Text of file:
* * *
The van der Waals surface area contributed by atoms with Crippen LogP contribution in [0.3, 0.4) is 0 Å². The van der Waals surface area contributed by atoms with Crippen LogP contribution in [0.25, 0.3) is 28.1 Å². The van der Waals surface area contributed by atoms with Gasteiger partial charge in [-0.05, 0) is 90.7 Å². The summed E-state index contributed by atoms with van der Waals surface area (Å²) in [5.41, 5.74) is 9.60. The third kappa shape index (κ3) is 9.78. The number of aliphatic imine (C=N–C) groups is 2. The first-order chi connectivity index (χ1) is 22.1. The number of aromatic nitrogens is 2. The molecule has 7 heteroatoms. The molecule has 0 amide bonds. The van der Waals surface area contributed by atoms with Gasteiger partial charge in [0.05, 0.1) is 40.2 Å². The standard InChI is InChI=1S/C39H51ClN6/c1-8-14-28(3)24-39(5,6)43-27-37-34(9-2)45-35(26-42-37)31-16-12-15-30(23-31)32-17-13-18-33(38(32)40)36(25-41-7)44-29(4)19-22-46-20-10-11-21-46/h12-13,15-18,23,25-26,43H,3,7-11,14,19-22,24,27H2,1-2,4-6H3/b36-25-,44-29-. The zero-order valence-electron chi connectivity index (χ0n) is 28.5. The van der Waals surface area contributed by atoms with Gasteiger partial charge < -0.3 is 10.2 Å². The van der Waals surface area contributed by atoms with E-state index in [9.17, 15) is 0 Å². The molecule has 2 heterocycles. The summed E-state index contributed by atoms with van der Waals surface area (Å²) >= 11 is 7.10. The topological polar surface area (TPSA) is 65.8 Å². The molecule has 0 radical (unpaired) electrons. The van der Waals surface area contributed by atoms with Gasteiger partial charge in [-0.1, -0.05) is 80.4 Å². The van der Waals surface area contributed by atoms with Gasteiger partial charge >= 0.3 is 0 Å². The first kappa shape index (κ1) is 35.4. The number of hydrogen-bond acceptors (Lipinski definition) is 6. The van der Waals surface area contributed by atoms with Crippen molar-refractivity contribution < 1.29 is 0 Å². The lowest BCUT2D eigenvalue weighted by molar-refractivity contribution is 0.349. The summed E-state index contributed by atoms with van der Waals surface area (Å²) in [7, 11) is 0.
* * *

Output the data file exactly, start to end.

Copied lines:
The van der Waals surface area contributed by atoms with Crippen LogP contribution in [0.3, 0.4) is 0 Å². The van der Waals surface area contributed by atoms with Crippen LogP contribution in [0.25, 0.3) is 28.1 Å². The van der Waals surface area contributed by atoms with Gasteiger partial charge in [-0.05, 0) is 90.7 Å². The summed E-state index contributed by atoms with van der Waals surface area (Å²) in [5.41, 5.74) is 9.60. The third kappa shape index (κ3) is 9.78. The number of aliphatic imine (C=N–C) groups is 2. The first-order chi connectivity index (χ1) is 22.1. The number of aromatic nitrogens is 2. The molecule has 7 heteroatoms. The molecule has 0 amide bonds. The van der Waals surface area contributed by atoms with Gasteiger partial charge in [0.05, 0.1) is 40.2 Å². The standard InChI is InChI=1S/C39H51ClN6/c1-8-14-28(3)24-39(5,6)43-27-37-34(9-2)45-35(26-42-37)31-16-12-15-30(23-31)32-17-13-18-33(38(32)40)36(25-41-7)44-29(4)19-22-46-20-10-11-21-46/h12-13,15-18,23,25-26,43H,3,7-11,14,19-22,24,27H2,1-2,4-6H3/b36-25-,44-29-. The zero-order valence-electron chi connectivity index (χ0n) is 28.5. The van der Waals surface area contributed by atoms with Gasteiger partial charge < -0.3 is 10.2 Å². The van der Waals surface area contributed by atoms with E-state index in [9.17, 15) is 0 Å². The molecule has 2 heterocycles. The summed E-state index contributed by atoms with van der Waals surface area (Å²) >= 11 is 7.10. The topological polar surface area (TPSA) is 65.8 Å². The molecule has 0 radical (unpaired) electrons. The van der Waals surface area contributed by atoms with Gasteiger partial charge in [-0.1, -0.05) is 80.4 Å². The van der Waals surface area contributed by atoms with Gasteiger partial charge >= 0.3 is 0 Å². The first kappa shape index (κ1) is 35.4. The number of hydrogen-bond acceptors (Lipinski definition) is 6. The van der Waals surface area contributed by atoms with Crippen molar-refractivity contribution < 1.29 is 0 Å². The lowest BCUT2D eigenvalue weighted by molar-refractivity contribution is 0.349. The summed E-state index contributed by atoms with van der Waals surface area (Å²) in [7, 11) is 0.